What To Do Now

The latest advice on travelling to or through the battered region


What is happening to those already on holiday in South-east Asia?

What is happening to those already on holiday in South-east Asia?

Believe it or not, some holidaymakers in remote parts or "get away from it all" destinations may be completely unaware that anything has happened. Others will either have chosen to continue their holiday or will have contacted their travel agent/ tour operator or airline(s) to rebook flights home. Others may have opted to move on to another destination.

What if I am due to travel within the next few days?

The Foreign Office is advising against all but essential travel to the areas hit by the tsunami. Check the travel advice section on www.fco.gov.uk. Tour operators are attempting to monitor information and pass it on to travel agents. If you are due to travel to affected areas you will have the choice of sticking to your itinerary (assuming its components are up and running), cancelling (and, in most cases, receiving a full refund) or postponing your trip. In most cases, if you rebook the same itinerary your money will be carried over - but (not unreasonably) you may have to pay extra if prices for components such as air fares or hotel accommodation are higher for your new dates.

If you rebook another itinerary you will have to pay the difference in costs between the two holidays If you didn't book directly with an airline I don't suggest contacting the relevant airline(s) unless your departure is exceedingly imminent and it is impossible to contact whichever company you booked through.

What does "in most cases" mean?

Commercial policy varies from airline to airline, tour operator to tour operator and travel agent to travel agent. For example, to its credit, British Airways was one of the first to issue a statement on its policy regarding the disaster aftermath. However, at the time of writing, BA's policy statement only addresses passengers flying to or through the affected areas between now and 31 January. Though slower to react, the statement from Singapore Airlines applies to those travelling to or through the relevant areas between now and 31 March. Some airlines may allow rebooking but may not offer full refunds for cancellation. Some operators or agencies may levy amendment fees or cancellation charges.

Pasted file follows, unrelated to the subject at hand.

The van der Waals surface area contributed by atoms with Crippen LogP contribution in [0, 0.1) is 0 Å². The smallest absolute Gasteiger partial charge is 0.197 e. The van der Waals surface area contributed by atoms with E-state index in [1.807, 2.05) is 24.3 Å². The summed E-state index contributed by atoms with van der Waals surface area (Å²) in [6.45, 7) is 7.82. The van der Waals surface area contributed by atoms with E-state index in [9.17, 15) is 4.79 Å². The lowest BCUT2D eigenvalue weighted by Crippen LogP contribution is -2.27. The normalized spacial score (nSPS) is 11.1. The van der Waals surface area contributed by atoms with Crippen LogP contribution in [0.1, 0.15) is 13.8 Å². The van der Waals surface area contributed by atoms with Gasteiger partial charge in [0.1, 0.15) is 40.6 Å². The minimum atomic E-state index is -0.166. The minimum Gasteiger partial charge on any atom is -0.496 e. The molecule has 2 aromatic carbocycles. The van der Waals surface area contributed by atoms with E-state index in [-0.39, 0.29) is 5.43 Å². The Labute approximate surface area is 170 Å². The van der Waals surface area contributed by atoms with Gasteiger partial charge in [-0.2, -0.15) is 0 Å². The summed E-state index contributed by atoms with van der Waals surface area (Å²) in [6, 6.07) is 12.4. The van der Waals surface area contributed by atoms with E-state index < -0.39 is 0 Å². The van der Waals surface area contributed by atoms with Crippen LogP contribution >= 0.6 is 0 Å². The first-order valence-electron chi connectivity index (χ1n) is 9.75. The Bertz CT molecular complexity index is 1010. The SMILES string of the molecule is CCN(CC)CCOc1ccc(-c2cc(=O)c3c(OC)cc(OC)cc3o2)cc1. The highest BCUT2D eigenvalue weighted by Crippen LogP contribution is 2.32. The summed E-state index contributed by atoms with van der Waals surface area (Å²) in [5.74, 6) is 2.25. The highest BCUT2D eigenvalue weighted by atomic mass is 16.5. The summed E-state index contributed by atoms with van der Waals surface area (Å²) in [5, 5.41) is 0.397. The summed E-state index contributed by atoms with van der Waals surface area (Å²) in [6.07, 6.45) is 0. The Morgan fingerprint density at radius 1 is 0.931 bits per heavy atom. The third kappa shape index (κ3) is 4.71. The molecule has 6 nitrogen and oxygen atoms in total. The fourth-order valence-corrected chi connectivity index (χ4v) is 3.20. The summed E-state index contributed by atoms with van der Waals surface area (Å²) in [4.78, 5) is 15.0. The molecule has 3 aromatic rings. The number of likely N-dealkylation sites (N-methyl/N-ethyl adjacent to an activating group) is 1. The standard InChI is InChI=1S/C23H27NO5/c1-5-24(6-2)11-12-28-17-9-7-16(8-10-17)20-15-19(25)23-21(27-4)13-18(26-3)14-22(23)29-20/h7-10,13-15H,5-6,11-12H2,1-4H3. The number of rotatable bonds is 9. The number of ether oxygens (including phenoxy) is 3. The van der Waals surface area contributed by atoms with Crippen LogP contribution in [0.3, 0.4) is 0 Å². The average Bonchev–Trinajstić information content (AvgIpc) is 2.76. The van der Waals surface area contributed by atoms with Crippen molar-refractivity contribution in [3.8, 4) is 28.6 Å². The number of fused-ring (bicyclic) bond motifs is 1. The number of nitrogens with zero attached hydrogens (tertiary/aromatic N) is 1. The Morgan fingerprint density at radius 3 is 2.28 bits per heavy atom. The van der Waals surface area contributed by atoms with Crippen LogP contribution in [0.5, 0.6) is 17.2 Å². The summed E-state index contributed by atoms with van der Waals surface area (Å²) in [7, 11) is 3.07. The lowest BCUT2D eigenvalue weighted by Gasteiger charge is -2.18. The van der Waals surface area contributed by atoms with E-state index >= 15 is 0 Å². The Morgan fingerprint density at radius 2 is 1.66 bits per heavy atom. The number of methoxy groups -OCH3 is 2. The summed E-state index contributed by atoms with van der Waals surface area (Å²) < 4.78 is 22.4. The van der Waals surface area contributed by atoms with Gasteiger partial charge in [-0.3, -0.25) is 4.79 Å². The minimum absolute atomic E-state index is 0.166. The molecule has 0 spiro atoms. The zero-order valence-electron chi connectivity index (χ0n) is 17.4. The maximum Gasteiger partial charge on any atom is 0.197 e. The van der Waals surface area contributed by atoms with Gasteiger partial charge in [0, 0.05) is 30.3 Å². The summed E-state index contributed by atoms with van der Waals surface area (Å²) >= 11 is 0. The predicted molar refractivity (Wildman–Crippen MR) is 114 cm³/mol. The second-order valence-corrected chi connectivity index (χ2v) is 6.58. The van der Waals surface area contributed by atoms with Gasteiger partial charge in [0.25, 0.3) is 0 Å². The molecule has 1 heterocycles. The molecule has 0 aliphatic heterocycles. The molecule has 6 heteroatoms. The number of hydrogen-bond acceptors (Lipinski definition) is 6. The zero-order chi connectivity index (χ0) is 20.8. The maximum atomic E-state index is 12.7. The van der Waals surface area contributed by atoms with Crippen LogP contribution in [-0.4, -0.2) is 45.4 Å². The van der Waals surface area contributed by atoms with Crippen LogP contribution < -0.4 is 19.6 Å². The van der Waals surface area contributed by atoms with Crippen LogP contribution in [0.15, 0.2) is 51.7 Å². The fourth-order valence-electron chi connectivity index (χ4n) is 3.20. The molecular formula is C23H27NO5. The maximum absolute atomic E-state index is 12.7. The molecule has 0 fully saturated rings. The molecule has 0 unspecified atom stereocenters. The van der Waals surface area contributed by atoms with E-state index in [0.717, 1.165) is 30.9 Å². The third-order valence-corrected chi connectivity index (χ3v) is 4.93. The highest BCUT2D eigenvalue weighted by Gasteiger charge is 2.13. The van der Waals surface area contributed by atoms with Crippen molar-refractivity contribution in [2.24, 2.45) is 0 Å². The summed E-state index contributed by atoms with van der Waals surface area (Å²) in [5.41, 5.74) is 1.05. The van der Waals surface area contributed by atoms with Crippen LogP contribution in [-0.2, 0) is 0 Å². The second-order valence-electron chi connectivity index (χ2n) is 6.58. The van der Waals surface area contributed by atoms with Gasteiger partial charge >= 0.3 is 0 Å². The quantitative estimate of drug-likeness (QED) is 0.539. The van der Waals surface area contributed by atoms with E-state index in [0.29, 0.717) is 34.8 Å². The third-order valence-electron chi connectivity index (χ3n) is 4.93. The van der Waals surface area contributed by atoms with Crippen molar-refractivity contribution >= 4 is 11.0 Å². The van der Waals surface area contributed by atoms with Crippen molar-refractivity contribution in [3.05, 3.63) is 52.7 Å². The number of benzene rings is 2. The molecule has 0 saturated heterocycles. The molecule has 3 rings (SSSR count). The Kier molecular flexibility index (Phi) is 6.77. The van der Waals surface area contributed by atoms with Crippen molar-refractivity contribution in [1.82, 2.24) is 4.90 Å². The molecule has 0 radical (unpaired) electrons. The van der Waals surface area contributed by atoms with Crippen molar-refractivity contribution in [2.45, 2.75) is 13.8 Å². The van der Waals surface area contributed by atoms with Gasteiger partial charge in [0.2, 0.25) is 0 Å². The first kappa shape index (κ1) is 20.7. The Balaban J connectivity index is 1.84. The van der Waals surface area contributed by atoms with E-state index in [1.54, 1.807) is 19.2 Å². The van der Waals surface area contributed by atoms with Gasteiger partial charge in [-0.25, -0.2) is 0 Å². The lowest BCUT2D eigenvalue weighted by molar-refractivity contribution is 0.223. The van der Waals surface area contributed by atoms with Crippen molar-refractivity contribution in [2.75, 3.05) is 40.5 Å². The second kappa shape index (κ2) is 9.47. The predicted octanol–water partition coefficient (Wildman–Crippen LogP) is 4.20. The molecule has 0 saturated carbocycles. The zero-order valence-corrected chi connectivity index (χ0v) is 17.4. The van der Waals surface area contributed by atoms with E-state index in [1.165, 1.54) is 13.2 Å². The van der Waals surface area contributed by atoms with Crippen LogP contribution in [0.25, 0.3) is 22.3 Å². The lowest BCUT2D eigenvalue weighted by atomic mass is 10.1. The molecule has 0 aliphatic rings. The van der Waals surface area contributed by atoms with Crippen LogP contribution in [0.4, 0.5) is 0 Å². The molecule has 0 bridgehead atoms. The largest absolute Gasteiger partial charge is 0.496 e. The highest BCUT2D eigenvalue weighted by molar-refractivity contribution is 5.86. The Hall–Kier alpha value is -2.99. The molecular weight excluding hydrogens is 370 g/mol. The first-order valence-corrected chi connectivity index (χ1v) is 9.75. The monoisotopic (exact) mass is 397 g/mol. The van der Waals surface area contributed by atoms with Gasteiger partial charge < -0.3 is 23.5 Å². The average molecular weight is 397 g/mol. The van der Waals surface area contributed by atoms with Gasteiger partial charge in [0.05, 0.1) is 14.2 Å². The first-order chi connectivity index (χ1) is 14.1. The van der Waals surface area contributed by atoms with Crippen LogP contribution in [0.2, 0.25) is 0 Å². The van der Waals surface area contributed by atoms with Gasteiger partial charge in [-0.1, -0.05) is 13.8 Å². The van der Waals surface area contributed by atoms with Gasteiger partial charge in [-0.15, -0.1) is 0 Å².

What if I am booked to travel to an affected area within the next few weeks?

Things will continue to get back to normal and the full extent of the situation at each particular destination will soon be known. Although a number of tour operators, airlines and travel agents recalled some members of staff from their own Christmas/New Year holiday breaks, full staffing levels will return to normal only in the coming week. Tour operators and travel agencies have begun to sift through the special commercial policies that each airline is issuing, and will then be able to review each booking individually. In almost all cases I would expect the answer to the previous question to apply.

What if I am booked to travel to an affected area in the spring or summer?

Air travel may represent excellent value but holidays are still quite an investment and it's only natural that we are concerned and impatient to sort out or own plans. Having said that, I strongly suggest that you try to hold on for another few days at least, because airlines, tour operators and travel agents will be focusing their attentions and resources on those due to depart imminently. The situation is changing so rapidly that it is impossible to look much further ahead. The airlines that have advised agents of their commercial policies regarding the disaster aftermath will review those policies as time passes.

Will I be covered by travel insurance?

Probably not - most policies exclude claims arising from "Acts of God" or "Force Majeure". However, if you have to cancel as a direct result of the disaster and you cannot reclaim all your money, you don't lose anything by pleading your case with the insurers.

I am due to have a stopover in Bangkok on the way to Australia. Should I change my plans?

Bangkok and Thailand's east (Gulf of Thailand) coast were unaffected by last week's awful events so I can see no reason to change your plans. When one hears that there has been a disaster in, for example, Thailand, Malaysia, India, Indonesia or even Sri Lanka, one's immediate reaction is to think that the whole country has been wiped out.

With the exception of the Maldives (and even there damage to some resorts was minimal and they remained open), relatively limited areas were directly affected. Do some research in the days and weeks to come to see how things are at your intended destination or stopover points rather than succumbing to what might be a knee-jerk reaction. Remember that in most destinations local people rely on tourism for their livelihood: everybody will be doing all they can to sort things out as quickly as possible.

David Orkin is a writer and a former director of Quest Worldwide Travel

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